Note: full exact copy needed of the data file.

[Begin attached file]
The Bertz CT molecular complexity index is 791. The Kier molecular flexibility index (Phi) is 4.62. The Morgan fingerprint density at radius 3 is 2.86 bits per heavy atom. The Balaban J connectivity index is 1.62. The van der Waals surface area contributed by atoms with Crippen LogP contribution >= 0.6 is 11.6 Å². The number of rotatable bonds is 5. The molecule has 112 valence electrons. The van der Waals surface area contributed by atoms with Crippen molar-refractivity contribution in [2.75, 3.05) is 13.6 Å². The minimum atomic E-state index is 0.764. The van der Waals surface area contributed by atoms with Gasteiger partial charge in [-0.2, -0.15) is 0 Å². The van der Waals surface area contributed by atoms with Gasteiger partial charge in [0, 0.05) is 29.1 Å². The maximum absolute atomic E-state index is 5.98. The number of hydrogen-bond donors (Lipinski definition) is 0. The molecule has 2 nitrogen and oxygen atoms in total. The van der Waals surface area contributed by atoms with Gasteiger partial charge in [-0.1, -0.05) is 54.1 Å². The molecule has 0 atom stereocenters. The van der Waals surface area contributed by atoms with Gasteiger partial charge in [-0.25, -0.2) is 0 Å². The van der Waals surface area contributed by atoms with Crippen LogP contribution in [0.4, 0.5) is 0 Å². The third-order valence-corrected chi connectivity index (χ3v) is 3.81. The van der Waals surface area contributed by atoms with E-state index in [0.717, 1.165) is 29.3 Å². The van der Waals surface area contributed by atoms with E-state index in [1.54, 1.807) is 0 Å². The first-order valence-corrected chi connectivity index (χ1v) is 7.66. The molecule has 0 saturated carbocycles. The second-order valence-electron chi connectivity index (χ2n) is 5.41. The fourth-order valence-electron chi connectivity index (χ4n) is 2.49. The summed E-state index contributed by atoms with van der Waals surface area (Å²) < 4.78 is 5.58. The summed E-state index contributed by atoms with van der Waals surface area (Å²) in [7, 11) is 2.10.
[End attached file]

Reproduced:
The Bertz CT molecular complexity index is 791. The Kier molecular flexibility index (Phi) is 4.62. The Morgan fingerprint density at radius 3 is 2.86 bits per heavy atom. The Balaban J connectivity index is 1.62. The van der Waals surface area contributed by atoms with Crippen LogP contribution >= 0.6 is 11.6 Å². The number of rotatable bonds is 5. The molecule has 112 valence electrons. The van der Waals surface area contributed by atoms with Crippen molar-refractivity contribution in [2.75, 3.05) is 13.6 Å². The minimum atomic E-state index is 0.764. The van der Waals surface area contributed by atoms with Gasteiger partial charge in [-0.2, -0.15) is 0 Å². The van der Waals surface area contributed by atoms with Gasteiger partial charge in [0, 0.05) is 29.1 Å². The maximum absolute atomic E-state index is 5.98. The number of hydrogen-bond donors (Lipinski definition) is 0. The molecule has 2 nitrogen and oxygen atoms in total. The van der Waals surface area contributed by atoms with Gasteiger partial charge in [-0.1, -0.05) is 54.1 Å². The molecule has 0 atom stereocenters. The van der Waals surface area contributed by atoms with Gasteiger partial charge in [-0.25, -0.2) is 0 Å². The van der Waals surface area contributed by atoms with Crippen LogP contribution in [0.4, 0.5) is 0 Å². The third-order valence-corrected chi connectivity index (χ3v) is 3.81. The van der Waals surface area contributed by atoms with E-state index in [0.717, 1.165) is 29.3 Å². The van der Waals surface area contributed by atoms with E-state index in [1.54, 1.807) is 0 Å². The first-order valence-corrected chi connectivity index (χ1v) is 7.66. The molecule has 0 saturated carbocycles. The second-order valence-electron chi connectivity index (χ2n) is 5.41. The fourth-order valence-electron chi connectivity index (χ4n) is 2.49. The summed E-state index contributed by atoms with van der Waals surface area (Å²) < 4.78 is 5.58. The summed E-state index contributed by atoms with van der Waals surface area (Å²) in [7, 11) is 2.10.